• Lower incidence of certain viruses
  • Lower incidence of respiratory illness
  • Reduction in ear infections, meningitis
  • National Institute of Environmental and Health Sciences found that breastfed children have a 20 percent lower risk of dying between the ages of 28 days and 1 year
  • The immune factors in breast milk guard against invading germs and result in a natural buildup in babies of protections against many forms of illness
  • Breastfeeding may protect babies from developing allergies
  • Research has demonstrated a connection between breastfeeding and cognitive development (greater intelligence)
  • Recent studies show a strong link between breastfeeding and a lower incidence of obesity as a teen or adult.
  • The longer women breastfeed, the greater the mother’s protection against breast and ovarian cancers.

Removing the Impediments to Breastfeeding

  • Give mothers the support needed to breastfeed
  • Educate fathers and other family members
  • Communities can strengthen programs for mother-to-mother supports and peer counseling
  • Local organizations can promote and support breastfeeding
  • National organizations can promote breastfeeding awareness and help to remove barriers
  • Marketing of infant formula should be done in a way that reduces negative impacts on breastfeeding
  • Hospitals should be incentivized to establish breastfeeding from birth education and support programs and to reject financial incentives from the formula manufacturers

Policy Recommendations

  • Maternity care policies should be fully supportive of breastfeeding
  • Education and training for all health care professionals
  • Support for breastfeeding should be established as a standard of care for health professionals
  • Remove obstacles that limit greater availability and safety of banked donor milk
  • Paid maternity leave for all employed mothers for at least the first six months to encourage exclusive breastfeeding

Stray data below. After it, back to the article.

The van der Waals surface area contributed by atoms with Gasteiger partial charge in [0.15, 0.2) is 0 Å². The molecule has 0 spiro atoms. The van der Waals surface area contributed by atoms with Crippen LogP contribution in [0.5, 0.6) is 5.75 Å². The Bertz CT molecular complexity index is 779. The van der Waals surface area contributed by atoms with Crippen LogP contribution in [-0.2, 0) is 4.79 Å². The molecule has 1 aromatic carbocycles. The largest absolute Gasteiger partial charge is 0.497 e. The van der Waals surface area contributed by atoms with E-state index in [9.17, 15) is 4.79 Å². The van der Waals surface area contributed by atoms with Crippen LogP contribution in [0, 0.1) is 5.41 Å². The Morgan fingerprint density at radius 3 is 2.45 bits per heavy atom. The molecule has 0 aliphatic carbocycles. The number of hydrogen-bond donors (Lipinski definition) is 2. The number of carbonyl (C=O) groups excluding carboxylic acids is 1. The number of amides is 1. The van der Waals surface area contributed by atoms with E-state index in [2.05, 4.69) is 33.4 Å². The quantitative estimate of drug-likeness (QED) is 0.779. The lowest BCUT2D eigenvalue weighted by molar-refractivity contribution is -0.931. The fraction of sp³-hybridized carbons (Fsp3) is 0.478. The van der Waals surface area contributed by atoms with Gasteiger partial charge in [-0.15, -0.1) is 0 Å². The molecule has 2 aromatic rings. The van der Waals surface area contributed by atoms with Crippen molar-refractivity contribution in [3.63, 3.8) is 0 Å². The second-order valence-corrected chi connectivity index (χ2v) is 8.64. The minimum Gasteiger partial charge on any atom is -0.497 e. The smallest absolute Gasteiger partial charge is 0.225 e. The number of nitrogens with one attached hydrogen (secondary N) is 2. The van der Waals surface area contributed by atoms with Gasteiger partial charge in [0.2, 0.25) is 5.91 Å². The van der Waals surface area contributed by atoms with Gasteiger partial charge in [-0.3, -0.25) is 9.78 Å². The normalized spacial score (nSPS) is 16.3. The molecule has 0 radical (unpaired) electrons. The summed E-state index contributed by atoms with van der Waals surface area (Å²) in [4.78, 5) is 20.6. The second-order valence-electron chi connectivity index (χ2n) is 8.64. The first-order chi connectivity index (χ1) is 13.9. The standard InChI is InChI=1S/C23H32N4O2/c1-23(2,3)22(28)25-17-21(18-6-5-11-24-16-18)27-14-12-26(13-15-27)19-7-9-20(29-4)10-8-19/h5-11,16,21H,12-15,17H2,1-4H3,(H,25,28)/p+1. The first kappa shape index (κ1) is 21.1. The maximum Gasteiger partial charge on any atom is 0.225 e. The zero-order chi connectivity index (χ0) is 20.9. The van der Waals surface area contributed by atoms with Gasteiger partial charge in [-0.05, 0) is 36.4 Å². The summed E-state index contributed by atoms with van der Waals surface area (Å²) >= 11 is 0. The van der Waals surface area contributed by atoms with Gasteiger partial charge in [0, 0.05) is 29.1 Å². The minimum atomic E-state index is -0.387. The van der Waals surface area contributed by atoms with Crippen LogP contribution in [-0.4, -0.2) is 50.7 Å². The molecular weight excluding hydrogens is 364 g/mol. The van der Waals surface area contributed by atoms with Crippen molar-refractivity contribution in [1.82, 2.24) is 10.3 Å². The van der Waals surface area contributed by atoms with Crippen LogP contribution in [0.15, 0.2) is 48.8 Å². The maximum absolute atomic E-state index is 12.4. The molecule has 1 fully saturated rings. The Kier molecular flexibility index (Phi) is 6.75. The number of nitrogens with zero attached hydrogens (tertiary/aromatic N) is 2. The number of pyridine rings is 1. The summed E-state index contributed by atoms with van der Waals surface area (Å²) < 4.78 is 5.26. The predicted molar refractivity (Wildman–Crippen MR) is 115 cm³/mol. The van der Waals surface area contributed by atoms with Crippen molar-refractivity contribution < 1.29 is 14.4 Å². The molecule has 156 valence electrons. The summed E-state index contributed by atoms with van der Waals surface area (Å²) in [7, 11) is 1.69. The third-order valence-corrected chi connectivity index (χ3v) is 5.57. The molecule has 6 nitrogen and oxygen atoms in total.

• All employers should provide support to lactating mothers and private facilities for mothers to have access to their babies.
  • Increased resources for additional research on breastfeeding benefits and to track breastfeeding rates
  • Provide federal resources for state and local health departments to develop expertise and monitor breastfeeding in their jurisdictions
  • Provide federal and state funding to all breastfeeding coalitions established by the U.S. Breastfeeding Committee, including local, tribal, and territorial coalitions
  • National leaders should strongly promote and support breastfeeding

For further information,

[1]  How Breastfeeding Protects You and Your Baby. July 2010

[2] U.S. Department of Health and Human Services.  The Surgeon General’s Call to Action to Support Breastfeeding. Washington, D.C.  January 20, 2011.

[3] Centers for Disease Control and Prevention.  Washington, D.C.  Racial and Ethnic Differences in Breastfeeding Initiation and Duration, by State—National Immunization Survey, United States, 2004-2008.  March 26, 2010.  (some variation by state and region are clear from the data; national averages are reported here)